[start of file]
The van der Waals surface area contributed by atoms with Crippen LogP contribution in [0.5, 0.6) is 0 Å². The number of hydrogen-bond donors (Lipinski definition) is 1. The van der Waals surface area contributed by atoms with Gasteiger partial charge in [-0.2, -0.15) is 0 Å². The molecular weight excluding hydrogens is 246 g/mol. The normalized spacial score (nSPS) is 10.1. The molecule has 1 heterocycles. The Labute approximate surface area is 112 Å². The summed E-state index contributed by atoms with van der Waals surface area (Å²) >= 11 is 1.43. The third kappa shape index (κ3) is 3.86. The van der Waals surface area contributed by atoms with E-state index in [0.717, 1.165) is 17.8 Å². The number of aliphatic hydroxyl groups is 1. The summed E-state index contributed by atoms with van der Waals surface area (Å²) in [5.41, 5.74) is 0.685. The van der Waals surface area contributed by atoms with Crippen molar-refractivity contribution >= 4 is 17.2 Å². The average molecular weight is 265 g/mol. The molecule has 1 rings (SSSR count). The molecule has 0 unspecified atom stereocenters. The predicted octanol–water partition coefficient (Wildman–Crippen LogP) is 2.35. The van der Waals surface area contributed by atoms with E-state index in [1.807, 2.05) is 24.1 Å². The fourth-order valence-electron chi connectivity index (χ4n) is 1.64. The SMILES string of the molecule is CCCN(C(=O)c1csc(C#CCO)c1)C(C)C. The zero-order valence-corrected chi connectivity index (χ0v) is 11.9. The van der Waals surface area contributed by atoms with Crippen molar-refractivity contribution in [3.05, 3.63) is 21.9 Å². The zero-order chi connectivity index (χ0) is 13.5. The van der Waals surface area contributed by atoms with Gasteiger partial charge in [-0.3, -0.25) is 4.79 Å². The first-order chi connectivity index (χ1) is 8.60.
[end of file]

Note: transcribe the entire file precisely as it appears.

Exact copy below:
The van der Waals surface area contributed by atoms with Crippen LogP contribution in [0.5, 0.6) is 0 Å². The number of hydrogen-bond donors (Lipinski definition) is 1. The van der Waals surface area contributed by atoms with Gasteiger partial charge in [-0.2, -0.15) is 0 Å². The molecular weight excluding hydrogens is 246 g/mol. The normalized spacial score (nSPS) is 10.1. The molecule has 1 heterocycles. The Labute approximate surface area is 112 Å². The summed E-state index contributed by atoms with van der Waals surface area (Å²) >= 11 is 1.43. The third kappa shape index (κ3) is 3.86. The van der Waals surface area contributed by atoms with E-state index in [0.717, 1.165) is 17.8 Å². The number of aliphatic hydroxyl groups is 1. The summed E-state index contributed by atoms with van der Waals surface area (Å²) in [5.41, 5.74) is 0.685. The van der Waals surface area contributed by atoms with Crippen molar-refractivity contribution >= 4 is 17.2 Å². The average molecular weight is 265 g/mol. The molecule has 1 rings (SSSR count). The molecule has 0 unspecified atom stereocenters. The predicted octanol–water partition coefficient (Wildman–Crippen LogP) is 2.35. The van der Waals surface area contributed by atoms with E-state index in [1.807, 2.05) is 24.1 Å². The fourth-order valence-electron chi connectivity index (χ4n) is 1.64. The SMILES string of the molecule is CCCN(C(=O)c1csc(C#CCO)c1)C(C)C. The zero-order valence-corrected chi connectivity index (χ0v) is 11.9. The van der Waals surface area contributed by atoms with Crippen molar-refractivity contribution in [3.05, 3.63) is 21.9 Å². The zero-order chi connectivity index (χ0) is 13.5. The van der Waals surface area contributed by atoms with Gasteiger partial charge in [-0.3, -0.25) is 4.79 Å². The first-order chi connectivity index (χ1) is 8.60.